The most asked Home Inspection Questions, Answered / Team Thayer #realestate #housing #market #news #oregon

You did it! You found the perfect home. You’ve made an offer. It’s been accepted. All the pieces are falling into place! Before you go and buy new paint for every room, pick out the new furniture, and begin introducing yourself to the neighbors, there is still the matter of the home inspection to get through.
Buying a home can be one of the most exciting and simultaneously terrifying moments of a person’s life. For most of us, it’s the most expensive purchase you’re likely to make. You want to make sure you’re doing the right thing and unless you or your significant other have home building, electrical, plumbing, and general contracting work on your resume, then you’re going to want to have a home inspection before you sign on the dotted line.
Since the 1970s, home purchasers have been looking to home inspections to give them much needed and extremely valuable insight into the purchase they are about to make. Every home has its unique issues—if you know about them going into the purchase this can significantly help your negotiations with the seller as well as help you plan and budget for needed renovations. Some opt to skip this step but it’s not a move I would advise.
I often get asked a lot of questions in regards to home inspections. In this post, I’m covering the top 5 questions that I’m asked time and time again.   

Here are the answers to your top 5 home inspection questions:

1. How much does a home inspection cost and who pays for it?

There’s not one answer to this question but there is a range that you can expect. According to Homeadvisor.com and my experience, most inspections will cost between $250-$350. With more home, of course, there can be more cost. Small homes (1,000 square feet or under) will cost less to inspect than those that are much larger home. Don’t be afraid to ask you inspector upfront what their rate is for inspection. Some charge a flat rate, by the square footage, or by amount of time spent on the process. Expect a longer process the older your home is as it may have parts that need more attention than a newer construction.
As the home buyer, you are the one who is paying for the inspection typically unless you’ve made other arrangements before signing your purchase agreement.

2. What’s included in a home inspection?

What is included in your inspection should be discussed with the inspector BEFORE your inspection is scheduled. At the end of it all, your inspector should provide you with a detailed report listing any problem areas that they found. This should include photos too. Main areas you should absolutely make sure are covered in your inspection include:
  • Appliances
  • Plumbing
  • Foundation
  • Roof
  • Attic
  • Electrical system
  • HVAC
  • Fireplaces (if your have them)
  • General interior and exterior condition
Some additional requests can be made to include termites, asbestos, and radon.

3. What’s not included or inspected during a home inspection?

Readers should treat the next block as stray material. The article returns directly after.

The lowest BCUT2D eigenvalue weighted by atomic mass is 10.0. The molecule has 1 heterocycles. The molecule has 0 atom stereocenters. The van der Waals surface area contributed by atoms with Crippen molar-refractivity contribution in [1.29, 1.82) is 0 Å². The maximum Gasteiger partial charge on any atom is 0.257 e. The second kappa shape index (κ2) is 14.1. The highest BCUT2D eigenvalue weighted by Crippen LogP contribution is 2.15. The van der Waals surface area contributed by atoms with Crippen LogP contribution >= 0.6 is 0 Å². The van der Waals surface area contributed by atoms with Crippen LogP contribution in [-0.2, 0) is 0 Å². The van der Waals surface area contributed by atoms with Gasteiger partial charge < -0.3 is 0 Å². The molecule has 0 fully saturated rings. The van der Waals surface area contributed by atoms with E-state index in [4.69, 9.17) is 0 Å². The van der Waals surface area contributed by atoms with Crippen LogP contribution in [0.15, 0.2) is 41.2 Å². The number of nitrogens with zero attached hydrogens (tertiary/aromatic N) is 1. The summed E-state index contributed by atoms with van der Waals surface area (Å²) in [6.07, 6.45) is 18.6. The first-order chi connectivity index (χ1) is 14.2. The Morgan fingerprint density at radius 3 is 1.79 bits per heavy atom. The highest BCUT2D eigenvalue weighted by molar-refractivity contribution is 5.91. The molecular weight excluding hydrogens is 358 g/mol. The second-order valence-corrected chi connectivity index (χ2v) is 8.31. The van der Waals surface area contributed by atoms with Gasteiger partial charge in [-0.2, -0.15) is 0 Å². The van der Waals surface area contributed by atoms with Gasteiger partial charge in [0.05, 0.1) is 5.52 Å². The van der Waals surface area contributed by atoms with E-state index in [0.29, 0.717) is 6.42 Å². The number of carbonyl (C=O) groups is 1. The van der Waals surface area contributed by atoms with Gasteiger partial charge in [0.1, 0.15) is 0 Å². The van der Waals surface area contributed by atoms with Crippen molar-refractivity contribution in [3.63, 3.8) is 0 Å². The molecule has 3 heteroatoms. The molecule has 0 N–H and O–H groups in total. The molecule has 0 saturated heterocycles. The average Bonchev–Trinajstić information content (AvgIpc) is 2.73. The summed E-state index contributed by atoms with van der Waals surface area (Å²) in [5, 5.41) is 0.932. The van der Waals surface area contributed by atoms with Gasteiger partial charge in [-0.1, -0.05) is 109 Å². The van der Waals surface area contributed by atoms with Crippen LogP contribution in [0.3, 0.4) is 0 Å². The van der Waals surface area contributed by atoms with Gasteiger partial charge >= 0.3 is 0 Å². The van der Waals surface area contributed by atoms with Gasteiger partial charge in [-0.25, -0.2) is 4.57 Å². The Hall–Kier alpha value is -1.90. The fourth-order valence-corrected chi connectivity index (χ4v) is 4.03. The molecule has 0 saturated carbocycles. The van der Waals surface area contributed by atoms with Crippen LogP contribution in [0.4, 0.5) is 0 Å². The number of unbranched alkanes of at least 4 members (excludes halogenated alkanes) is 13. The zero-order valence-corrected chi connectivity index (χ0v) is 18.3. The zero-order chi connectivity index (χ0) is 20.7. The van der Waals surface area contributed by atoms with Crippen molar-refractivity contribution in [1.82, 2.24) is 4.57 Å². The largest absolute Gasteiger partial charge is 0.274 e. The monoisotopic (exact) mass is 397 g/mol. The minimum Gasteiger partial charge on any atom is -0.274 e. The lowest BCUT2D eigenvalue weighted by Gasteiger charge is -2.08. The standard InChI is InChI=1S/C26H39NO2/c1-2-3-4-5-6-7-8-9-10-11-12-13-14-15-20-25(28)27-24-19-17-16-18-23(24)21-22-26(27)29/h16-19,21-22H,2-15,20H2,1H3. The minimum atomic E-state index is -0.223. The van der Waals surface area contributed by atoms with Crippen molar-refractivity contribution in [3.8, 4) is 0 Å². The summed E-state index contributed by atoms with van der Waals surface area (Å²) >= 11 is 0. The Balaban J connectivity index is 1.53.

A home inspection is a non-invasive process so there shouldn’t be any holes or damage made to the home during the inspection. Unless there is written consent from the homeowner, everything should be left the way it was when the inspector arrived. Some inspectors will not include radon, asbestos, mold, lead, or sewer scope. These could be added on in most cases for additional cost. Buying a home is expensive and you may be tempted to cut corners but your inspection is not the place. Mold alone could cost over $2,000 to remove professionally if needed!

4. What should I look for when choosing an inspector?

There are many questions you can ask your inspector. One of the most important and first should be about their credentials. Find out if they are a member of any professional inspection association like the National Association of Home Inspectors or the American Society of Home Inspectors.  
Ask about their experience. Have they inspected many older homes or do they mostly deal with new constructions? Especially if you’re looking to purchase a fixer-upper, this will be very important so you can get a full scope of what you’ll be dealing with down the line.
Before you say, “You’re hired!”, do your research. Ask them for a list of references, go online and see if you can find reviews from past customers about their work, and see what you can find out. You’re trusting this person to give you their honest and professional opinion on one of the biggest decisions you could make. Don’t be afraid to ask questions and don’t be afraid to ask if you can attend the inspection in person.

5. Should I, as the buyer, attend the home inspection?

This brings us to our last piece of advice. Should you attend the inspection? In my opinion, I would strongly recommend that you do attend your home inspection. If you ask your inspector if you can tag along and they answer no, it may be time to find a new inspector. That is a red flag. Your inspection should take about 2-3 hours on average and you’ll learn so much more about your new home than you would just reading a report. Just keep in mind that you want to give your inspector enough space to do their job without a ton of interruptions.
I hope this helps you as you proceed in your home buying process. A home inspection can be stressful but if you follow these tips, you should be off to a great start.   

justin lee thayer
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